Both the Daily Star and the Daily Mail take the same angle. Because some of the events of September 11th were similar to those of November 12th, both papers continually refer back to the first American terrorist attacks and try to compare the two. ‘America was still struggling to come to terms with the September 11th hijack attacks… ” The Daily Star continues to introduce new facts about the September attacks throughout the story, as does the Daily Mail: ‘The similarities to the disaster of September 11 reduced thousands to tears and panic’

The effect of comparing the later events to those of September 11th is that the reader becomes aware of the seriousness of the incident. This is because the first terror attacks on America were so awful; one would dread it, if it ever happened again. Photographs can also reflect the angle of the story. It is not typical of a newspaper to use full size pictures, however because the story I am analysing was such a huge event, the whole of the Daily Mail’s front cover is one large picture. It shows a scene of a long street, however the majority of the scenery is obscured by flames and smoke.

Because this photograph does not directly reflect what the angle of the story is, the caption below it does: ‘In a scene hauntingly reminiscent of nine weeks ago, billowing clouds of black smoke… ‘ The caption again, refers back to the events of September 11th. So the photograph does not effectively show the angle of the story, however the caption that goes with the photograph does. However, in most instances, it is difficult to reflect your angle through your photograph, as like the Daily Star demonstrates.

The Daily Star covers the same angle as the Daily Mail. Again, the photograph does not show what angle the story is told from, but the caption does: ‘OH MY GOD, NOT AGAIN: The blazing jet lies in pieces after smashing into houses in New York, while firefighters battle to put out the flames. ‘ With the Daily Mail and Daily Star, the angle of the story is difficult to show through the picture alone, the only way the journalist would be able to show this is through the caption. Both captions effectively show the angle.

The Sun uses two photographs, one of a fireman examining the wreckage of the crashed jet and the other of a witness that tells his account of the event. The Sun successfully captures the reader’s eye with the large scene of the wreckage, yet manages to show the angle of the story through a smaller photo of the witness. To summarise the use of photographs on each front cover, The Sun is only paper that successfully shows the angle of the story through the photographs used, however both the Daily Star and the Daily Mails’ photographs’ captions show the angle of each of their stories.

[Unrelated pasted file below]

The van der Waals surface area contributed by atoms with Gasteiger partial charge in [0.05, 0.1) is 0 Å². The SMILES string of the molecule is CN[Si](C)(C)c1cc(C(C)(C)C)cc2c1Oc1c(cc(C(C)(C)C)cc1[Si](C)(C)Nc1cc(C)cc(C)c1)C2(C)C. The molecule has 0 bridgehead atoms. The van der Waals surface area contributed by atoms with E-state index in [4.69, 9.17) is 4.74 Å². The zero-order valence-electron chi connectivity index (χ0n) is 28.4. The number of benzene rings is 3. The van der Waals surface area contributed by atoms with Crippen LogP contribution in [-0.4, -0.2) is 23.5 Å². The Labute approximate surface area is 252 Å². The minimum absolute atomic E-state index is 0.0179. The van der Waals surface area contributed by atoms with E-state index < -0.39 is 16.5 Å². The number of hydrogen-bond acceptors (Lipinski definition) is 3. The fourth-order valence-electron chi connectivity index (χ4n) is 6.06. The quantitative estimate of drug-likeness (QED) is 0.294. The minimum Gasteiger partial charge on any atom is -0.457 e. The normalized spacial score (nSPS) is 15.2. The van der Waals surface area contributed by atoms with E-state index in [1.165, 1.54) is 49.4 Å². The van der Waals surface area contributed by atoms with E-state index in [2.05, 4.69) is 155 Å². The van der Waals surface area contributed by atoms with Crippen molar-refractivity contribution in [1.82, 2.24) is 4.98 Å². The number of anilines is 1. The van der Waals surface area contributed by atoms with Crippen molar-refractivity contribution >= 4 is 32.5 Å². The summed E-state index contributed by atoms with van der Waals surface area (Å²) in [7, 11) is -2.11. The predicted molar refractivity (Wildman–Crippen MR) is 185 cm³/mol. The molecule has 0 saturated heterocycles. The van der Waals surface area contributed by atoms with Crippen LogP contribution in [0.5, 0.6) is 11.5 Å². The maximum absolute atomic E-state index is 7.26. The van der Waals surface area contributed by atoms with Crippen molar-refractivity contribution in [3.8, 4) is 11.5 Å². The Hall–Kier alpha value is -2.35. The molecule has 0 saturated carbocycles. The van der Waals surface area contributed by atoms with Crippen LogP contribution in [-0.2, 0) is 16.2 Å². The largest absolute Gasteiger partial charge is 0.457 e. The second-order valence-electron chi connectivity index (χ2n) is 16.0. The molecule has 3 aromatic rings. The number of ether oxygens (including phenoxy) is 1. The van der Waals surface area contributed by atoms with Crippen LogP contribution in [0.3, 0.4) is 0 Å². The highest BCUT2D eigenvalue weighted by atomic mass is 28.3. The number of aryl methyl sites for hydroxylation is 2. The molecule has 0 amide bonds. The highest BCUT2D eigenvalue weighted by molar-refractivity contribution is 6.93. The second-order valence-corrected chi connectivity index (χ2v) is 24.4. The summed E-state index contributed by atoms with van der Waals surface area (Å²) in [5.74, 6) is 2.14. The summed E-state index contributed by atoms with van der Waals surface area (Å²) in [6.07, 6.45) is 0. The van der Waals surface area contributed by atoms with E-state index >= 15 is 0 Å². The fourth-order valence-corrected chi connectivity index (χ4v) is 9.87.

Even after having discussed the journalistic style, sentence and paragraphs lengths, headlines, use of fact and opinion, angles and photographs, I have not asked myself why the story was included in the newspaper. Because each of the page leads are on the same story, this tells us just how important the event was – (therefore the circulation of each of the newspapers would be a lot higher than average. ) Because the events of September 11th dominated every television channel, radio station and newspaper front cover, anything event that appears remotely similar, will automatically make it into the newspaper.

The editor of a newspaper gives the readers what they want, what they talk about, and what may interest them. I certainly believe that the events of November 12th fall into this category. As I discovered, despite the fact each of the newspapers cover the same story, the articles are completely different. There are an infinite amount of ways to tell a story – each journalist will put a different angle on the story, interview different people, use different photographs and use different amounts of fact and opinion etc.

I thought the three different newspapers’ target audiences were meant to be very similar, because they are all national daily tabloids, (including similar material and stories) however I would not have been able to deduce that by reading the stories I have been analysing. The Daily Mails’ description of the event is more like a fictional story; where as the Daily Star’s description of the event is short, terse and brief. Does a person want a to sit down and thoroughly read a detailed account of the event or is the reader in a rush to detect the main details during a quick flick of the paper one coffee break?

Perhaps the Daily Mail was intended for people to read every detail on every page, and perhaps the Daily Star was intended for people to scan through, I’ve only analysed one particular story of the newspaper, I do not think I can automatically assume this. Concluding the analysis of three front pages of national daily tabloids newspapers, I do not think there are a vast amount of similarities to any newspaper story, obviously the main facts are going to compare to one another, but as this exercise has demonstrated, every aspect of an article differs to the next.